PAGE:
Every year when I teach the conditional tenses in my First Certificate class, the challenge has been getting students to break free from the formula, “If… [conditional clause], [hypothetical consequence clause]”. I like diagramming, my mind likes a good analytic challenge, and one day I started to diagram out for my students what I ostentatiously described as “how to conjugate every verb in the English language”. The result was this overly-complicated diagram:

Click here to load a PDF of my English Verb Conjugation handout.

This is not really a handout as it is a strategy for drawing it for them on the board. I start by drawing the chart with verb forms (simple, passive, continuous, perfect), explaining how some use an auxiliary verb (be or have), and what their function is (in red below the columns). I then explain that there are really only three times (ignoring future, of course): infinitive, present, and past. We fill this out together so they can see how that works for specific verbs. I take a detour: explain the auxiliary verb "do", different from the other two auxiliaries "have" and "be". And then I explain three ways to combine verbs to construct more complicated verb expressions: 1) the general rules of first verb determining the form of second verbs, 2) how to create the "subjunctive" in English using past tenses (and not to confuse "past simple" with the past in such cases), and 3) how to use certain modal verbs to create the "conditional" tense in English.

This is what the blackboard looked like after one of my conjugating English verbs clinics.

What good comes of this? Well, first of all, at a basic level it teaches them to think of auxiliary verbs as different from main verbs, and that you NEVER use “do” with the others. (A corollary benefit is it introduces the concept of stress using uncontracted auxiliary verbs (e.g. "I have been doing it, everyday!" ... instead of "I've been doing it everyday.").) Second, they can start to think of using modal verbs to construct stand-alone hypothetical statements (e.g. "I would like that." "I shouldn’t have done that."). Third, and perhaps it sounds stupid, but it ruptures this completely false idea that many of them have that the infinitive for verbs in English is the same as present simple (particularly problematic when you tell them that modal verbs require second verbs to be infinitive, but then they see: "would have had"... hint: which is the "perfect infinitive").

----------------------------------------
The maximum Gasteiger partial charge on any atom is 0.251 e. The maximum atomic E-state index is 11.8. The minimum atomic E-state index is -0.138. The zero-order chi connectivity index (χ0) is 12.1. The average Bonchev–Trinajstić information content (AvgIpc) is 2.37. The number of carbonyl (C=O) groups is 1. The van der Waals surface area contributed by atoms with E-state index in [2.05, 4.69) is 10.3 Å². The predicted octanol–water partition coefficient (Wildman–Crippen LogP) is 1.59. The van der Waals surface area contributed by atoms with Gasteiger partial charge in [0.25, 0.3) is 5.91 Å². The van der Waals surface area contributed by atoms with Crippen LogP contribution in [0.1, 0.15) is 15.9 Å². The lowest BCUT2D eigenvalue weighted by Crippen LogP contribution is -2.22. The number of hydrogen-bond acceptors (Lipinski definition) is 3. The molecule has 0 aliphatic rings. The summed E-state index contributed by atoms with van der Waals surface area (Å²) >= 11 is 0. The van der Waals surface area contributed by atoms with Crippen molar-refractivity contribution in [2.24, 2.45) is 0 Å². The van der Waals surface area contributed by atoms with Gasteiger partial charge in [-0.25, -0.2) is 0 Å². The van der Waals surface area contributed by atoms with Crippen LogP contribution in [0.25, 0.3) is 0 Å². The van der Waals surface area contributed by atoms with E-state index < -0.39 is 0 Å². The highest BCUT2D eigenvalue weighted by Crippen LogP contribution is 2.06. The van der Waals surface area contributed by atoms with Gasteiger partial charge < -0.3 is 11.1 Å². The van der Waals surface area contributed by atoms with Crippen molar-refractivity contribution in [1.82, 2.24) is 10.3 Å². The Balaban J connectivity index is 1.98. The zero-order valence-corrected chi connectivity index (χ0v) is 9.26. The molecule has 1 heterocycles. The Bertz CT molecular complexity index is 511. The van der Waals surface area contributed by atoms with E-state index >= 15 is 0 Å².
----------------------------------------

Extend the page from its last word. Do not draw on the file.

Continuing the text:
How many times have I heard Spaniards say that “at least in English conjugating verbs is easy”? With this chart they discover that English’s virtue (no specialized conjugated forms for subjunctive and conditional), is also its weakness (dependence on virtual conjugated forms using modals and past tenses).

This is the kind of absurd arm-chair cultural-lingual explanation I run into all the time.